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TSX INC.

AMENDMENTS TO THE RULES OF THE TORONTO STOCK EXCHANGE

TO UPDATE THE ORDER DESIGNATION PROVISIONS IN TSX RULE 4-403

NOTICE OF COMMISSION APPROVAL

The Ontario Securities Commission approved amendments to the Rules of the Toronto Stock Exchange to Update the Order Designation Provisions in TSX Rule 4-403. The amendments in addition to updating the existing order marker requirements in TSX Rule 4-403 also introduce a requirement for Participating Organizations to mark orders when they are entered for the account of an issuer that is purchasing pursuant to a normal course issuer bid.

The amendments were published for comment on March 27, 2009 at (2009) 32 OSCB 2878. No changes have been made to the amendments that were originally published. A summary of the comments received and TSX Inc.'s response are attached to this notice of approval.

SUMMARY OF COMMENTS

AMENDMENTS TO THE TORONTO STOCK EXCHANGE TRADING RULES

TO UPDATE THE ORDER DESIGNATION PROVISIONS

INCLUDING NORMAL COURSE ISSUER BID MARKERS

List of Commenters:

ITG Canada Corp. (ITG)
 
RBC Dominion Securities Inc. (RBC)
 
Raymond James Ltd. (RJ)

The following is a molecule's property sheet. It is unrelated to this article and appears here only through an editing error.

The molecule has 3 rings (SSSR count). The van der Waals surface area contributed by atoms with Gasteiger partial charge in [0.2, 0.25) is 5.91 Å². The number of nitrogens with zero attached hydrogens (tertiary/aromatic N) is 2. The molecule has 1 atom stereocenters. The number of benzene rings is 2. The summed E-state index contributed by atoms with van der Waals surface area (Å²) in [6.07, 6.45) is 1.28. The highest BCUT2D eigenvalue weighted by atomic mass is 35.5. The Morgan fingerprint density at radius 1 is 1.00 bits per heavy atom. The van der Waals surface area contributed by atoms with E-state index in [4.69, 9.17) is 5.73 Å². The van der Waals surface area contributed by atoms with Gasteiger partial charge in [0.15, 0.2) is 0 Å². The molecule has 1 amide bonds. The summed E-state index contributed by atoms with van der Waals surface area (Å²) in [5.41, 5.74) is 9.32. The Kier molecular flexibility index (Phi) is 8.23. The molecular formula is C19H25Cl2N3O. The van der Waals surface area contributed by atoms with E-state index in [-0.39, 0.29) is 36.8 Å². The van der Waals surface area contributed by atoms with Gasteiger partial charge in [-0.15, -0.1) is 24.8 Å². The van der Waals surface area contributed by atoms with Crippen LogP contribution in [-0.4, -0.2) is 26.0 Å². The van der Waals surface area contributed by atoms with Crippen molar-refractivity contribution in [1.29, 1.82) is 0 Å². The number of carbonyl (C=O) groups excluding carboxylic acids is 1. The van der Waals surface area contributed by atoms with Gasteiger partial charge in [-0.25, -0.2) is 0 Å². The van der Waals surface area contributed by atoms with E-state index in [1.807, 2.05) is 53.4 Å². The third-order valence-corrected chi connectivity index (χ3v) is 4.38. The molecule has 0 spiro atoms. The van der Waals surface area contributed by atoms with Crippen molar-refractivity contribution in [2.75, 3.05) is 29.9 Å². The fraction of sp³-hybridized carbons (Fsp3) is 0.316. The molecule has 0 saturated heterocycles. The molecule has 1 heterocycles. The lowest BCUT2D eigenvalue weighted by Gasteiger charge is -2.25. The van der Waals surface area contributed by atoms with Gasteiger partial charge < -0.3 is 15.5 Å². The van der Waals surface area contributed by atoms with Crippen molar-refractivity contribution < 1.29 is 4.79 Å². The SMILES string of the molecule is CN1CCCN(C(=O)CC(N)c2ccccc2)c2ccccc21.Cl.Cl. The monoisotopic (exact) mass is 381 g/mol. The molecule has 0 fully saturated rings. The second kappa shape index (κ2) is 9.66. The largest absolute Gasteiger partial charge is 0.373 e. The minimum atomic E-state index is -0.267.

Professor Brian F. Smith, School of Business and Economics, Wilfred Laurier University (Smith)

Capitalized terms used and not otherwise defined shall have the meaning given in the Request for Comments for public interest amendments to the Toronto Stock Exchange Trading Rules to Update the Order Designation provisions including Normal Course Issuer Bid Markers, published in the OSC Bulletin on March 27, 2009.

Summarized Comments Received

TSX Response

 

1.

Introduction of the NCIB marker and amendments to TSX Rule 4-403.

 

All four of the commenters supported the introduction of the NCIB marker and the amendments to TSX Rule 4-403.

Thank you for your comments. TSX will implement the amendments to TSX Rule 4-403 as proposed in the Request for Comments.

 

2.

Enforcement of the prohibitions against upticks, trading in the opening session and trading in the last 30 minutes of the regular trading session.